With MPs now able to vote remotely, there's a bit more edge to the House of Commons as it returns from the bank holiday break - and this week's agenda could provide a number of opportunities for Honourable Members to try out their new system, most probably on the order on abortion in Northern Ireland (see Tuesday).

Meanwhile, Noble Lords look enviously at the virtual chamber of the Commons. Their own efforts at remote proceedings have been less sure-footed, and, lacking a remote voting system, and targeted by briefings, now officially denied, that the government intends to clip their wings, and force their over-65 members to retire, there's a sense of trouble brewing on the red benches.

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The week ahead in Parliament

Westminster Image copyright Reuters

With the special bank holiday to mark the 75th anniversary of VE day on Friday, it's a truncated Westminster week.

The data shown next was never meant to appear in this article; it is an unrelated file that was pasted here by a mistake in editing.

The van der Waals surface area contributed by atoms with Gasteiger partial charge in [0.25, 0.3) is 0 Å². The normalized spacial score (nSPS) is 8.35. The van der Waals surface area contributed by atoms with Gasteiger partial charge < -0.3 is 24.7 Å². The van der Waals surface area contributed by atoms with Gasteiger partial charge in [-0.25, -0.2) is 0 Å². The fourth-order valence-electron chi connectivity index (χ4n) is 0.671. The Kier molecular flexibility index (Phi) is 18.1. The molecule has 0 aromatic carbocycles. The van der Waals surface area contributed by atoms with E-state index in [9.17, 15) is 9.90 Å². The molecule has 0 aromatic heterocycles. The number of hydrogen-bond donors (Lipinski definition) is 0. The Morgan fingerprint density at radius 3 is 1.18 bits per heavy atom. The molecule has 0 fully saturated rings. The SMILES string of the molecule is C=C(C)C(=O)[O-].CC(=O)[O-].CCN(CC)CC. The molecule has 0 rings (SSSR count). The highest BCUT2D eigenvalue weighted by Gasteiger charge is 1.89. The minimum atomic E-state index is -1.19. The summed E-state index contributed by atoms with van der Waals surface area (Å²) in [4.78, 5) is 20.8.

And with the parties still seeking to avoid contested votes, until a remote voting system is perfected, the biggest events are likely to be ministerial statements and appearances at select committees - culminating in the likely return to PMQs of Boris Johnson, for his first direct confrontation with new Labour leader Sir Keir Starmer.

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The week ahead in Parliament

House of Commons Image copyright PA Media

The combination of an overwhelming national crisis and the technological limitations of the new model virtual Parliament have made Westminster a very different place.

Party politics is an undercurrent rather than a riptide. MPs are strongly discouraged from coming in, and the resulting virtual question times and statements are very different.